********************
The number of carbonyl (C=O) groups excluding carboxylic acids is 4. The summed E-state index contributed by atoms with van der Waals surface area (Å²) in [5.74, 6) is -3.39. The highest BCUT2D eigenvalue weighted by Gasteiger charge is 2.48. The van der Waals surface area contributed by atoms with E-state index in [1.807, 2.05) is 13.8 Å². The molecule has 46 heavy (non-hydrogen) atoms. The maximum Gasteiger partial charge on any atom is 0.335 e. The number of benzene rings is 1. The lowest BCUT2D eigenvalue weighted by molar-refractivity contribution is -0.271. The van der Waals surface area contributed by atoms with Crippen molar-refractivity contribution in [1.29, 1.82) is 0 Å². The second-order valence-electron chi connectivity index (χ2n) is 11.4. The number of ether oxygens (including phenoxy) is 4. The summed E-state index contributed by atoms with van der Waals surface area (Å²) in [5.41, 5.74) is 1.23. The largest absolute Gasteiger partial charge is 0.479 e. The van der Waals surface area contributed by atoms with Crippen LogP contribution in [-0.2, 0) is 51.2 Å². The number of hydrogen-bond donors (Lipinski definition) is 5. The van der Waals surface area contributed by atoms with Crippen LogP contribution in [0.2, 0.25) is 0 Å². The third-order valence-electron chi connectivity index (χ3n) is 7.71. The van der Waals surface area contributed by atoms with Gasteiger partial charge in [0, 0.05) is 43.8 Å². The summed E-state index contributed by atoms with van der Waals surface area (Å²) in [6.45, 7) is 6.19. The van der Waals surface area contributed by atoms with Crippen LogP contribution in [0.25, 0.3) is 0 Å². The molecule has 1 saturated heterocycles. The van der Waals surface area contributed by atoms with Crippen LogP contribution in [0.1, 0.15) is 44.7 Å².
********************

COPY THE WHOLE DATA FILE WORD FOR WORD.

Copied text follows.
The number of carbonyl (C=O) groups excluding carboxylic acids is 4. The summed E-state index contributed by atoms with van der Waals surface area (Å²) in [5.74, 6) is -3.39. The highest BCUT2D eigenvalue weighted by Gasteiger charge is 2.48. The van der Waals surface area contributed by atoms with E-state index in [1.807, 2.05) is 13.8 Å². The molecule has 46 heavy (non-hydrogen) atoms. The maximum Gasteiger partial charge on any atom is 0.335 e. The number of benzene rings is 1. The lowest BCUT2D eigenvalue weighted by molar-refractivity contribution is -0.271. The van der Waals surface area contributed by atoms with Crippen molar-refractivity contribution in [1.29, 1.82) is 0 Å². The second-order valence-electron chi connectivity index (χ2n) is 11.4. The number of ether oxygens (including phenoxy) is 4. The summed E-state index contributed by atoms with van der Waals surface area (Å²) in [5.41, 5.74) is 1.23. The largest absolute Gasteiger partial charge is 0.479 e. The van der Waals surface area contributed by atoms with Crippen LogP contribution in [-0.2, 0) is 51.2 Å². The number of hydrogen-bond donors (Lipinski definition) is 5. The van der Waals surface area contributed by atoms with Crippen LogP contribution in [0.2, 0.25) is 0 Å². The third-order valence-electron chi connectivity index (χ3n) is 7.71. The van der Waals surface area contributed by atoms with Gasteiger partial charge in [0, 0.05) is 43.8 Å². The summed E-state index contributed by atoms with van der Waals surface area (Å²) in [6.45, 7) is 6.19. The van der Waals surface area contributed by atoms with Crippen LogP contribution in [0.25, 0.3) is 0 Å². The molecule has 1 saturated heterocycles. The van der Waals surface area contributed by atoms with Crippen LogP contribution in [0.1, 0.15) is 44.7 Å².